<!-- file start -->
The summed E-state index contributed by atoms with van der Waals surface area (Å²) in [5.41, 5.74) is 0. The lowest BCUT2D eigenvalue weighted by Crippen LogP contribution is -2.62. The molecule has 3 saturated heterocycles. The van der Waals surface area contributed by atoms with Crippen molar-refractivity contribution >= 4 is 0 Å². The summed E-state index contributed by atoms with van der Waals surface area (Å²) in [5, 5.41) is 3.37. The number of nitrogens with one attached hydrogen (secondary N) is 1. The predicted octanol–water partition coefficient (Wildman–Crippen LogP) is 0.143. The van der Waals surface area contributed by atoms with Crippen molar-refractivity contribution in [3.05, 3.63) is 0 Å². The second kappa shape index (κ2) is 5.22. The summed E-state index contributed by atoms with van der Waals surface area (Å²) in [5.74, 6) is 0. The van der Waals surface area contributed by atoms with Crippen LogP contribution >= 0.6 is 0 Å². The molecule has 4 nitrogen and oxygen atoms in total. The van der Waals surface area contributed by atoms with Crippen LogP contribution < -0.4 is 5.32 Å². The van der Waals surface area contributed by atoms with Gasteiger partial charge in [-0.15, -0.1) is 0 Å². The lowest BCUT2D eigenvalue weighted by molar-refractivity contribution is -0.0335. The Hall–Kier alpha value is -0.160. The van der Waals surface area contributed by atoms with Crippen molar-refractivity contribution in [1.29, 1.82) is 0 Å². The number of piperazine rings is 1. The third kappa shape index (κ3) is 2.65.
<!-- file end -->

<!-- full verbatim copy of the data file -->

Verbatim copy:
The summed E-state index contributed by atoms with van der Waals surface area (Å²) in [5.41, 5.74) is 0. The lowest BCUT2D eigenvalue weighted by Crippen LogP contribution is -2.62. The molecule has 3 saturated heterocycles. The van der Waals surface area contributed by atoms with Crippen molar-refractivity contribution >= 4 is 0 Å². The summed E-state index contributed by atoms with van der Waals surface area (Å²) in [5, 5.41) is 3.37. The number of nitrogens with one attached hydrogen (secondary N) is 1. The predicted octanol–water partition coefficient (Wildman–Crippen LogP) is 0.143. The van der Waals surface area contributed by atoms with Crippen molar-refractivity contribution in [3.05, 3.63) is 0 Å². The second kappa shape index (κ2) is 5.22. The summed E-state index contributed by atoms with van der Waals surface area (Å²) in [5.74, 6) is 0. The van der Waals surface area contributed by atoms with Crippen LogP contribution >= 0.6 is 0 Å². The molecule has 4 nitrogen and oxygen atoms in total. The van der Waals surface area contributed by atoms with Crippen LogP contribution < -0.4 is 5.32 Å². The van der Waals surface area contributed by atoms with Gasteiger partial charge in [-0.15, -0.1) is 0 Å². The lowest BCUT2D eigenvalue weighted by molar-refractivity contribution is -0.0335. The Hall–Kier alpha value is -0.160. The van der Waals surface area contributed by atoms with Crippen molar-refractivity contribution in [1.29, 1.82) is 0 Å². The number of piperazine rings is 1. The third kappa shape index (κ3) is 2.65.